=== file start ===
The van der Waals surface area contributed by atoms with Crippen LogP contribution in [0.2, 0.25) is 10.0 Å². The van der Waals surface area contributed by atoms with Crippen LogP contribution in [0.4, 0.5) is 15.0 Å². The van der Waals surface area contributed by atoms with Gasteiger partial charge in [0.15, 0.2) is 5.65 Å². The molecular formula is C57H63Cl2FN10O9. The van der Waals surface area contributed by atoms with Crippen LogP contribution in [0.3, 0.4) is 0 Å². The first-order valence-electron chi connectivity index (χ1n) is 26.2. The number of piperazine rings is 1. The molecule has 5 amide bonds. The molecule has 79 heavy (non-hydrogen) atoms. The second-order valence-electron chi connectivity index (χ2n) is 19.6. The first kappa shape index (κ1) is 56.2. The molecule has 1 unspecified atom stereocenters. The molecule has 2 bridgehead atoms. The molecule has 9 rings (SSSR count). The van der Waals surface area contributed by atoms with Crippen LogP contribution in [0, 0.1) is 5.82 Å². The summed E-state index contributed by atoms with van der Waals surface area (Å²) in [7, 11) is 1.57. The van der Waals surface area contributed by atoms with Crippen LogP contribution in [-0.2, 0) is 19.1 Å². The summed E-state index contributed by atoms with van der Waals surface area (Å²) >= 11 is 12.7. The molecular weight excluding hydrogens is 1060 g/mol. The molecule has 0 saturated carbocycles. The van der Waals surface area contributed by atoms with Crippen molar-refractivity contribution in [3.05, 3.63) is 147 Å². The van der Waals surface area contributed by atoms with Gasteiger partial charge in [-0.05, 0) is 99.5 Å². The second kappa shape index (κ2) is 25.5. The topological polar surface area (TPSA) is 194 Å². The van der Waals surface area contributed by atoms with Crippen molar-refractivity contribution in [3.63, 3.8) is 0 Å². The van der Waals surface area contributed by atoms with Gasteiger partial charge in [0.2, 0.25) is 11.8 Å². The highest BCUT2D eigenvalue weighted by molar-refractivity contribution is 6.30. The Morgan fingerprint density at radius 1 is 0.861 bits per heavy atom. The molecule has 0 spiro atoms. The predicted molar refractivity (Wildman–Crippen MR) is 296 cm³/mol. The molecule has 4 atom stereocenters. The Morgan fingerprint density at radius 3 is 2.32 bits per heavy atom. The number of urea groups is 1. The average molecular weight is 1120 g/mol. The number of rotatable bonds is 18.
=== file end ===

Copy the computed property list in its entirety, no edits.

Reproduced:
The van der Waals surface area contributed by atoms with Crippen LogP contribution in [0.2, 0.25) is 10.0 Å². The van der Waals surface area contributed by atoms with Crippen LogP contribution in [0.4, 0.5) is 15.0 Å². The van der Waals surface area contributed by atoms with Gasteiger partial charge in [0.15, 0.2) is 5.65 Å². The molecular formula is C57H63Cl2FN10O9. The van der Waals surface area contributed by atoms with Crippen LogP contribution in [0.3, 0.4) is 0 Å². The first-order valence-electron chi connectivity index (χ1n) is 26.2. The number of piperazine rings is 1. The molecule has 5 amide bonds. The molecule has 79 heavy (non-hydrogen) atoms. The second-order valence-electron chi connectivity index (χ2n) is 19.6. The first kappa shape index (κ1) is 56.2. The molecule has 1 unspecified atom stereocenters. The molecule has 2 bridgehead atoms. The molecule has 9 rings (SSSR count). The van der Waals surface area contributed by atoms with Crippen LogP contribution in [0, 0.1) is 5.82 Å². The summed E-state index contributed by atoms with van der Waals surface area (Å²) in [7, 11) is 1.57. The van der Waals surface area contributed by atoms with Crippen LogP contribution in [-0.2, 0) is 19.1 Å². The summed E-state index contributed by atoms with van der Waals surface area (Å²) >= 11 is 12.7. The molecular weight excluding hydrogens is 1060 g/mol. The molecule has 0 saturated carbocycles. The van der Waals surface area contributed by atoms with Crippen molar-refractivity contribution in [3.05, 3.63) is 147 Å². The van der Waals surface area contributed by atoms with Gasteiger partial charge in [-0.05, 0) is 99.5 Å². The second kappa shape index (κ2) is 25.5. The topological polar surface area (TPSA) is 194 Å². The van der Waals surface area contributed by atoms with Crippen molar-refractivity contribution in [3.63, 3.8) is 0 Å². The van der Waals surface area contributed by atoms with Gasteiger partial charge in [0.2, 0.25) is 11.8 Å². The highest BCUT2D eigenvalue weighted by molar-refractivity contribution is 6.30. The Morgan fingerprint density at radius 1 is 0.861 bits per heavy atom. The molecule has 0 spiro atoms. The predicted molar refractivity (Wildman–Crippen MR) is 296 cm³/mol. The molecule has 4 atom stereocenters. The Morgan fingerprint density at radius 3 is 2.32 bits per heavy atom. The number of urea groups is 1. The average molecular weight is 1120 g/mol. The number of rotatable bonds is 18.